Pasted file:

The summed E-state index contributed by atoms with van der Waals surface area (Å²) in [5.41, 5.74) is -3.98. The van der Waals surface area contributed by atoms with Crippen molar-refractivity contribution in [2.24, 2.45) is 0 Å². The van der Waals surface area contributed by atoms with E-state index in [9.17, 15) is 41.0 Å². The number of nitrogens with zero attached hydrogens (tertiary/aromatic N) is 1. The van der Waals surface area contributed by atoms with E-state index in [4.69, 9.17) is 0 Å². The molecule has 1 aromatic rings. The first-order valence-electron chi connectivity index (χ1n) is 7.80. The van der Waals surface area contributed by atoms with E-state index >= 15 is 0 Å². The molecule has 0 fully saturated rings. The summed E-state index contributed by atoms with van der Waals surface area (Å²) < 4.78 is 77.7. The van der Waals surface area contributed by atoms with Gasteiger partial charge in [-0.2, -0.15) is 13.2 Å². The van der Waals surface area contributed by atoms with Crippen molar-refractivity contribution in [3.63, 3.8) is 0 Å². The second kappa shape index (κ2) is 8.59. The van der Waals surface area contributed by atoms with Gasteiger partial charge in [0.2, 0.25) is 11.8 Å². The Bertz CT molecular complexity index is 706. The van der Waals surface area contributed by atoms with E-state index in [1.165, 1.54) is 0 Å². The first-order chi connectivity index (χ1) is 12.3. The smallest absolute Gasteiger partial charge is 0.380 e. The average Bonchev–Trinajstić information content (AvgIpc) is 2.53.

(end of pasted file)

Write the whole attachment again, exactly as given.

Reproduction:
The summed E-state index contributed by atoms with van der Waals surface area (Å²) in [5.41, 5.74) is -3.98. The van der Waals surface area contributed by atoms with Crippen molar-refractivity contribution in [2.24, 2.45) is 0 Å². The van der Waals surface area contributed by atoms with E-state index in [9.17, 15) is 41.0 Å². The number of nitrogens with zero attached hydrogens (tertiary/aromatic N) is 1. The van der Waals surface area contributed by atoms with E-state index in [4.69, 9.17) is 0 Å². The molecule has 1 aromatic rings. The first-order valence-electron chi connectivity index (χ1n) is 7.80. The van der Waals surface area contributed by atoms with E-state index >= 15 is 0 Å². The molecule has 0 fully saturated rings. The summed E-state index contributed by atoms with van der Waals surface area (Å²) < 4.78 is 77.7. The van der Waals surface area contributed by atoms with Gasteiger partial charge in [-0.2, -0.15) is 13.2 Å². The van der Waals surface area contributed by atoms with Crippen molar-refractivity contribution in [3.63, 3.8) is 0 Å². The second kappa shape index (κ2) is 8.59. The van der Waals surface area contributed by atoms with Gasteiger partial charge in [0.2, 0.25) is 11.8 Å². The Bertz CT molecular complexity index is 706. The van der Waals surface area contributed by atoms with E-state index in [1.165, 1.54) is 0 Å². The first-order chi connectivity index (χ1) is 12.3. The smallest absolute Gasteiger partial charge is 0.380 e. The average Bonchev–Trinajstić information content (AvgIpc) is 2.53.